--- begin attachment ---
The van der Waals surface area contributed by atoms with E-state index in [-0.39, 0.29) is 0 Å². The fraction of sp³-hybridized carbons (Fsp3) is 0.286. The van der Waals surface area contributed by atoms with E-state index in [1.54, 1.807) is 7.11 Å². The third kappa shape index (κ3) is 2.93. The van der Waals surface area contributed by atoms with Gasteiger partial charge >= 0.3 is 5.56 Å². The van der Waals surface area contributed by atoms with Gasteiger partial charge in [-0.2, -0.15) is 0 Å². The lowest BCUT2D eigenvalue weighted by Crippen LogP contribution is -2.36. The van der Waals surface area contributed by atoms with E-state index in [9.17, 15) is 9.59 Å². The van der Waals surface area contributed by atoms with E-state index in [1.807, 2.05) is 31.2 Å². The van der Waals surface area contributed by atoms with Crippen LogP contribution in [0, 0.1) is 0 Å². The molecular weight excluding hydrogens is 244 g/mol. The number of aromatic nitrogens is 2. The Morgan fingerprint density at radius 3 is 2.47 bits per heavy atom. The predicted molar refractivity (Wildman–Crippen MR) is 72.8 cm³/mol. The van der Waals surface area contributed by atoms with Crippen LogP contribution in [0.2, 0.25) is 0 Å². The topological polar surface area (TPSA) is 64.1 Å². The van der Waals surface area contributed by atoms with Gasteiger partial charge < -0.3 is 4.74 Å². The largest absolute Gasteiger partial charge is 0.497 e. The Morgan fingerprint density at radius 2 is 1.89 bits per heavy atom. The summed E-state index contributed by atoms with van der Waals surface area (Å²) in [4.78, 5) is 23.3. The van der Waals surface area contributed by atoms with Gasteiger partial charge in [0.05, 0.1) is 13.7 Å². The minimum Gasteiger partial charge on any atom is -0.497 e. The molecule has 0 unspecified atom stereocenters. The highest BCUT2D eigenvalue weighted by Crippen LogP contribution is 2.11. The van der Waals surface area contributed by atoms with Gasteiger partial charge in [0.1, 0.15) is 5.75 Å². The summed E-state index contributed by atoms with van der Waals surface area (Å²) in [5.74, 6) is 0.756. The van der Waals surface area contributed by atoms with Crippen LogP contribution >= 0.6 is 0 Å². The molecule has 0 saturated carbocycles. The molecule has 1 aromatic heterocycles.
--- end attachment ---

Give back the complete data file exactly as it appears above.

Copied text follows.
The van der Waals surface area contributed by atoms with E-state index in [-0.39, 0.29) is 0 Å². The fraction of sp³-hybridized carbons (Fsp3) is 0.286. The van der Waals surface area contributed by atoms with E-state index in [1.54, 1.807) is 7.11 Å². The third kappa shape index (κ3) is 2.93. The van der Waals surface area contributed by atoms with Gasteiger partial charge >= 0.3 is 5.56 Å². The van der Waals surface area contributed by atoms with Gasteiger partial charge in [-0.2, -0.15) is 0 Å². The lowest BCUT2D eigenvalue weighted by Crippen LogP contribution is -2.36. The van der Waals surface area contributed by atoms with E-state index in [9.17, 15) is 9.59 Å². The van der Waals surface area contributed by atoms with E-state index in [1.807, 2.05) is 31.2 Å². The van der Waals surface area contributed by atoms with Crippen LogP contribution in [0, 0.1) is 0 Å². The molecular weight excluding hydrogens is 244 g/mol. The number of aromatic nitrogens is 2. The Morgan fingerprint density at radius 3 is 2.47 bits per heavy atom. The predicted molar refractivity (Wildman–Crippen MR) is 72.8 cm³/mol. The van der Waals surface area contributed by atoms with Crippen LogP contribution in [0.2, 0.25) is 0 Å². The topological polar surface area (TPSA) is 64.1 Å². The van der Waals surface area contributed by atoms with Gasteiger partial charge < -0.3 is 4.74 Å². The largest absolute Gasteiger partial charge is 0.497 e. The Morgan fingerprint density at radius 2 is 1.89 bits per heavy atom. The summed E-state index contributed by atoms with van der Waals surface area (Å²) in [4.78, 5) is 23.3. The van der Waals surface area contributed by atoms with Gasteiger partial charge in [0.05, 0.1) is 13.7 Å². The minimum Gasteiger partial charge on any atom is -0.497 e. The molecule has 0 unspecified atom stereocenters. The highest BCUT2D eigenvalue weighted by Crippen LogP contribution is 2.11. The van der Waals surface area contributed by atoms with Gasteiger partial charge in [0.1, 0.15) is 5.75 Å². The summed E-state index contributed by atoms with van der Waals surface area (Å²) in [5.74, 6) is 0.756. The van der Waals surface area contributed by atoms with Crippen LogP contribution >= 0.6 is 0 Å². The molecule has 0 saturated carbocycles. The molecule has 1 aromatic heterocycles.